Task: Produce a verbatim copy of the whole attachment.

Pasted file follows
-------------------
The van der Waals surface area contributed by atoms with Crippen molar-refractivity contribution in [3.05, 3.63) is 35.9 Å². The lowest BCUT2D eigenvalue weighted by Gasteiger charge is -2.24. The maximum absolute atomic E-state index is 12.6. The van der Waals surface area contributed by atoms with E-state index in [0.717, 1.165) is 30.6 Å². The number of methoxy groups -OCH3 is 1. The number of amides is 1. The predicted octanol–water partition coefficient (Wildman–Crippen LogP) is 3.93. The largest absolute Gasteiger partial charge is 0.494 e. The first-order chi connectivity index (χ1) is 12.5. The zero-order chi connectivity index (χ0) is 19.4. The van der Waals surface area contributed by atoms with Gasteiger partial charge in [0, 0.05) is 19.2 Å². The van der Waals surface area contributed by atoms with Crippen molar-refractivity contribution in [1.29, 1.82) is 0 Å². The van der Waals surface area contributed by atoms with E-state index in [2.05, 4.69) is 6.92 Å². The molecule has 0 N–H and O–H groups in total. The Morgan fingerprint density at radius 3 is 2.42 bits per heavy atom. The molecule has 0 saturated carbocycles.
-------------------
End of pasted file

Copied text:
The van der Waals surface area contributed by atoms with Crippen molar-refractivity contribution in [3.05, 3.63) is 35.9 Å². The lowest BCUT2D eigenvalue weighted by Gasteiger charge is -2.24. The maximum absolute atomic E-state index is 12.6. The van der Waals surface area contributed by atoms with E-state index in [0.717, 1.165) is 30.6 Å². The number of methoxy groups -OCH3 is 1. The number of amides is 1. The predicted octanol–water partition coefficient (Wildman–Crippen LogP) is 3.93. The largest absolute Gasteiger partial charge is 0.494 e. The first-order chi connectivity index (χ1) is 12.5. The zero-order chi connectivity index (χ0) is 19.4. The van der Waals surface area contributed by atoms with Gasteiger partial charge in [0, 0.05) is 19.2 Å². The van der Waals surface area contributed by atoms with Crippen molar-refractivity contribution in [1.29, 1.82) is 0 Å². The van der Waals surface area contributed by atoms with E-state index in [2.05, 4.69) is 6.92 Å². The molecule has 0 N–H and O–H groups in total. The Morgan fingerprint density at radius 3 is 2.42 bits per heavy atom. The molecule has 0 saturated carbocycles.